Apart from regular education efforts, when new operating features or functions, particularly those relating to security, integrity and authentication, are being introduced, banks should ensure that customers have sufficient instruction and information to be able to properly utilize them. Continual education and timely information provided to customers will help them to understand security requirements and take appropriate steps in reporting security problems.

INDUSTRY LEVEL RECOMMENDATIONS:

Each bank would have a documented policy, training mechanisms, material and research units. At the industry level, material can be pooled from these units to be used on a larger platform towards a common goal.

KEY RECOMMENDATIONS

  1. There needs to be a commitment from the Board of Directors/Senior Management towards the process of consumer education initiatives by providing adequate resources, evaluating the effectiveness of the process and fine-tuning and improving customer education measures on an ongoing process.

  2. To get desired support for the programme, it is important to identify and involve key stakeholders in decision-making, planning, implementation and evaluation. A working group or committee can be created with various activities like establishing a clear goal for the endpoint, in consultation with key stakeholders, clearly defining roles, responsibilities and accountabilities, communicating in an open, honest, clear and timely manner, allowing for flexibility in approaches to suit different stakeholder needs, supporting training and development to ensure a change in behaviour and culture, learning from previous and ongoing experiences and celebrating achievements.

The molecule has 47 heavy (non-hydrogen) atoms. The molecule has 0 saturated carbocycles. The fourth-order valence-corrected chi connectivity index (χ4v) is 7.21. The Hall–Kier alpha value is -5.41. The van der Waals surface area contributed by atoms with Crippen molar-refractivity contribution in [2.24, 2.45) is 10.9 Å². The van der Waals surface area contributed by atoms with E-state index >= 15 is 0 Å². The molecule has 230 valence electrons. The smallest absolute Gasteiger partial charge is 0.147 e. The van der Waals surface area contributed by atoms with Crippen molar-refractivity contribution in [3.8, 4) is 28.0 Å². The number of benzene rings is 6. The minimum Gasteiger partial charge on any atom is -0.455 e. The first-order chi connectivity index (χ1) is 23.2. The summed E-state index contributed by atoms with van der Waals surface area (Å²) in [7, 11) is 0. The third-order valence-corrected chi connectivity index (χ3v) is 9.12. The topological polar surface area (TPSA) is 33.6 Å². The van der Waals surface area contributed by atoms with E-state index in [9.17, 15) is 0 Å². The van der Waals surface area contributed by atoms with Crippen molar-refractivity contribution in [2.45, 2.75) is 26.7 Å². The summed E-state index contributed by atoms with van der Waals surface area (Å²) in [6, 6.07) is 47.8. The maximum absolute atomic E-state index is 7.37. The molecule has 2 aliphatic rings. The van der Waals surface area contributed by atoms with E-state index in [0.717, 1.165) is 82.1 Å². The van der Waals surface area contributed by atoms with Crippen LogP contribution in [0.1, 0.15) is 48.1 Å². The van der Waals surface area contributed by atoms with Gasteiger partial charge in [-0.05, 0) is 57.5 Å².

3. Banks need to follow a systematic process of development of an awareness programme through the stages of planning and design, execution and management and evaluation and course correction.

  4. Since awareness programmes should be customised for a specific audience, it is important to identify and segment the target users for the programmes like: bank customers, employees, law enforcement personnel, fraud risk professional, media partners, etc.

  5. Building consensus among decision makers and stakeholders for the financial and administrative support is an important step in the programme. In this respect, both fixed and variable costs need to be identified. These will include personnel, operational costs, awareness material, advertisements, and promotion and maintenance of website.

  6. Since the target groups obtain information from a variety of sources, more than one communication channel could be used to engage them successfully.

  7. A research group should be formed to continually update the communications team with the latest trends and evolving modus operandi. The team would maintain a repository of material such as case studies, sample mails, sample of fraudulent documents, international practice/developments, etc.

  8. Evaluation of the effects of various campaigns for specific target groups can be measured through qualitative (e.g. focus groups, interviews) and/or quantitative (e.g. questionnaires, omnibus surveys) research. Evaluation against metrics, performance objectives, etc. should also be conducted to check the campaign’s effectiveness, and to establish lessons learned to improve future initiatives.

  9. Apart from regular education efforts, when new operating features or functions, particularly those relating to security, integrity and authentication, are being introduced, banks should ensure that customers have sufficient instruction and information to be able to properly utilize them.

At the industry level, each bank should have a documented policy, training mechanisms, material and research units. Material can be pooled from these units to be used on a larger platform towards a common goal.


1 http://www.enisa.europa.eu/act/ar/deliverables/2006/ar-guide/en,
http://csrc.nist.gov/publications/nistpubs/800-50/NIST-SP800-50.pdf